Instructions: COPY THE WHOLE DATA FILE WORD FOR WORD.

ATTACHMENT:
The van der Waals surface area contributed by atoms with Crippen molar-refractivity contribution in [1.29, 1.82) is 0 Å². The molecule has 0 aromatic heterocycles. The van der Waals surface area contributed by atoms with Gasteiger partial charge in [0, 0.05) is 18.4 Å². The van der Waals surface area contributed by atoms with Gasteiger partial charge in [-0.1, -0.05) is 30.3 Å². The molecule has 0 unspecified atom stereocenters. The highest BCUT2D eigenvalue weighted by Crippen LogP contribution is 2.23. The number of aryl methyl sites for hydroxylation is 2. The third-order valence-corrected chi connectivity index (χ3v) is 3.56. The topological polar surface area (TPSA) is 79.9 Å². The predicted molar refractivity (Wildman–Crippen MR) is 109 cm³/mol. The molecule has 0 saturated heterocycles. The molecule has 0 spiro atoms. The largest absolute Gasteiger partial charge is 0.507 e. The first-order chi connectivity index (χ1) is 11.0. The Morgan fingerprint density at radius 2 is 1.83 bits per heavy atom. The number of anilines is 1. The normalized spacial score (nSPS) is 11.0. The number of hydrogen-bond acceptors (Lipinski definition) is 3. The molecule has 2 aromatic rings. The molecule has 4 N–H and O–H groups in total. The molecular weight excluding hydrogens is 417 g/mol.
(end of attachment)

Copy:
The van der Waals surface area contributed by atoms with Crippen molar-refractivity contribution in [1.29, 1.82) is 0 Å². The molecule has 0 aromatic heterocycles. The van der Waals surface area contributed by atoms with Gasteiger partial charge in [0, 0.05) is 18.4 Å². The van der Waals surface area contributed by atoms with Gasteiger partial charge in [-0.1, -0.05) is 30.3 Å². The molecule has 0 unspecified atom stereocenters. The highest BCUT2D eigenvalue weighted by Crippen LogP contribution is 2.23. The number of aryl methyl sites for hydroxylation is 2. The third-order valence-corrected chi connectivity index (χ3v) is 3.56. The topological polar surface area (TPSA) is 79.9 Å². The predicted molar refractivity (Wildman–Crippen MR) is 109 cm³/mol. The molecule has 0 saturated heterocycles. The molecule has 0 spiro atoms. The largest absolute Gasteiger partial charge is 0.507 e. The first-order chi connectivity index (χ1) is 11.0. The Morgan fingerprint density at radius 2 is 1.83 bits per heavy atom. The number of anilines is 1. The normalized spacial score (nSPS) is 11.0. The number of hydrogen-bond acceptors (Lipinski definition) is 3. The molecule has 2 aromatic rings. The molecule has 4 N–H and O–H groups in total. The molecular weight excluding hydrogens is 417 g/mol.